Applications of Parabolas in Real Life Parabolic Reflectors If a reflector is axially symmetrical and shaped so its cross-section is a parabola, it has the property of bringing light that has come from a very distant source such as the sun, with rays of light are effectively parallel, to a point focus. If the axis of symmetry is aimed at the sun, any object that is located at the focus receives highly concentrated sunlight, and therefore becomes very hot. This is the basis for the use of this kind of reflector for solar cooking. Main Concept The parabolic reflector functions due to the geometric properties of the paraboloidal shape: any incoming ray that is parallel to the axis of the dish will be reflected to a central point, or "focus". Solar Cooker Flashlights A flashlight projects light in one general direction because of the reflecting surface behind the lightbulb. This redirection of light is called collimation. It turns out that the paraboloid is the only surface that collimates perfectly. Parabolic Microphone A parabolic microphone is a microphone that uses a parabolic reflector to collect and focus sound waves onto a receiver.Typical uses of this microphone, which has unusually focused front sensitivity and can pick up sounds from many metres away, include nature recording, field audio for sports broadcasting, eavesdropping (for example, espionage), and law enforcement.

Parabolas only focus waves with a wavelength much smaller than the diameter of the parabola. Since sound waves travel at 342 m/s through the air (speed of sound), obtaining hi-fidelity sound (down to 20 Hz, the lower limit of human hearing) would require a parabola with a diameter greater than 17 metres (= 342 m/s / 20 Hz). Most parabolic microphones sacrifice low-end fidelity to get a more manageable size. Suspension Bridges Up close, the suspension bridge is an amazing and beautiful structure that can span rivers and connect cities hundreds of miles apart. From a distance they look fragile, hanging from almost transparent threads. Despite their seeming fragility, suspension bridges are very, very strong thanks to their design and the materials used to build them. These awe-inspiring bridges alone balance the forces of tension and compression, managing to stay up through hurricanes, storms, and earth-quakes. Suspension bridges are capable of spanning long distances and actually are the only type of bridge to span the longest distances possible for a bridge. This is because the shape of the suspension bridge is actually one of the most stable structures there is. The cable of the bridge is inherently stable against any disturbance if it is thick enough to withstand any tension. But what sets the suspension bridge apart from most conventional bridges is that all the forces do not "internally-cancel." Instead, the forces are directed in a way that the tensions are resisted by the ground, which is in compression. The Most Famous Examples are the BROOKLYN BRIDGE and GOLDEN GATE BRIDGE. Galileo Galilei found that all objects thrown form a parabolic path, no matter what. He deduced this by the simple observation of watching objects being thrown. Galileo is responsible for the modern concepts of velocity and acceleration to explain projectile motion that is studied today:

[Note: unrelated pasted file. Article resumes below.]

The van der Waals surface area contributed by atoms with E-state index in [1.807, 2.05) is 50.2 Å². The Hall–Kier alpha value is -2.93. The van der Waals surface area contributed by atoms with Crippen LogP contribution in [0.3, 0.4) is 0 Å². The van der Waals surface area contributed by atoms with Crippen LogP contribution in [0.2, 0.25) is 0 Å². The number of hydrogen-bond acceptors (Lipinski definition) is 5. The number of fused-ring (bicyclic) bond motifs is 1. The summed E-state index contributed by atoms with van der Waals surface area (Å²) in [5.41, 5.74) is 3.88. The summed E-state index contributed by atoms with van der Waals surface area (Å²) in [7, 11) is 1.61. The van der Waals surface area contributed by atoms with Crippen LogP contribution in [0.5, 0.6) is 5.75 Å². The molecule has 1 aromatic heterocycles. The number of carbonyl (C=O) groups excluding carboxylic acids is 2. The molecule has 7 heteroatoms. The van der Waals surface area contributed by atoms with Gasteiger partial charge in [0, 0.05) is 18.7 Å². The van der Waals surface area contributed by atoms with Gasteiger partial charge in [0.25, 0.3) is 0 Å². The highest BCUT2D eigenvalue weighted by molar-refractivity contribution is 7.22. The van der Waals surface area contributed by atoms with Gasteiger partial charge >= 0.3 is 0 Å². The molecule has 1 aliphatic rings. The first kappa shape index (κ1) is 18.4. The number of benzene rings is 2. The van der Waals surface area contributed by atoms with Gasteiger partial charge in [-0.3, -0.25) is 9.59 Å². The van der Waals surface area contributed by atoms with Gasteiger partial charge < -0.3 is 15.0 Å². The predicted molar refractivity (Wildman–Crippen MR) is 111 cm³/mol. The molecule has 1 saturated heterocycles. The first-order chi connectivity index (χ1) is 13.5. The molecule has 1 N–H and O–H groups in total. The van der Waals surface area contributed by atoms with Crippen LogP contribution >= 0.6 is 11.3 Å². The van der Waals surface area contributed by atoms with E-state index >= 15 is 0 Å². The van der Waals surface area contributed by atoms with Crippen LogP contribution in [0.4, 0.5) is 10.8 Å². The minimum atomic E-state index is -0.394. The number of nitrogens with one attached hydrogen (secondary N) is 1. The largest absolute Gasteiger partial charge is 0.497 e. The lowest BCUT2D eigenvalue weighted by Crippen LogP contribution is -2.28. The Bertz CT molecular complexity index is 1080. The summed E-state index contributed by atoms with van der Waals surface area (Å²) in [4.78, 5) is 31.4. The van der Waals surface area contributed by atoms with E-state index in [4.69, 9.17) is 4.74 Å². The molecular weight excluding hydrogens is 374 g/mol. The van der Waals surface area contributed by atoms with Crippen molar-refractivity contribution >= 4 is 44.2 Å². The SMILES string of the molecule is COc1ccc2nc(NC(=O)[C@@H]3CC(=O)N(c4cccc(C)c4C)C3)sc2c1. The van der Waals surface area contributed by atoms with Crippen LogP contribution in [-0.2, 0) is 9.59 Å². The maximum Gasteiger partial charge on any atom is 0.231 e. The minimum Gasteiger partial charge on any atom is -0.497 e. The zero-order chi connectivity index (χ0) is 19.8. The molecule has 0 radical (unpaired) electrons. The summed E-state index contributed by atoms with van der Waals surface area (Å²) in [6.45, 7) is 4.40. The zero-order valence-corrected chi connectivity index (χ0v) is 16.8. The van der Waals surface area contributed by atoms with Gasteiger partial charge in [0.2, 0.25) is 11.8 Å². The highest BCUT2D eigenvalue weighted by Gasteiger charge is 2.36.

A projectile which is carried by a uniform horizontal motion compounded with a naturally accelerated vertical motion describes a path which is a semi-parabola. Path of Projectile Motion The ideal case of motion of a projectile in a uniform gravitational field, in the absence of other forces (such as air drag), was first investigated by Galileo Galilei. To neglect the action of the atmosphere, in shaping a trajectory, would have been considered a futile hypothesis by practical minded investigators, all through the Middle Ages in Europe. Nevertheless, by anticipating the existence of the vacuum, later to be demonstrated on Earth by his collaborator Evangelista Torricelli[citation needed], Galileo was able to initiate the future science of mechanics.[citation needed] And in a near vacuum, as it turns out for instance on the Moon, his simplified parabolic trajectory proves essentially correct.

In the analysis that follows we derive the equation of motion of a projectile as measured from an inertial frame, at rest with respect to the ground, to which frame is associated a right-hand co-ordinate system - the origin of which coincides with the point of launch of the projectile. The x-axis is parallel to the ground and the y axis perpendicular to it ( parallel to the gravitational field lines ). Note: The maximum range, for a given initial speed , is obtained when the initial angle is 45 degrees. Examples of Projectiles To Be Continued..............

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# Math PPT. PARABOLAS

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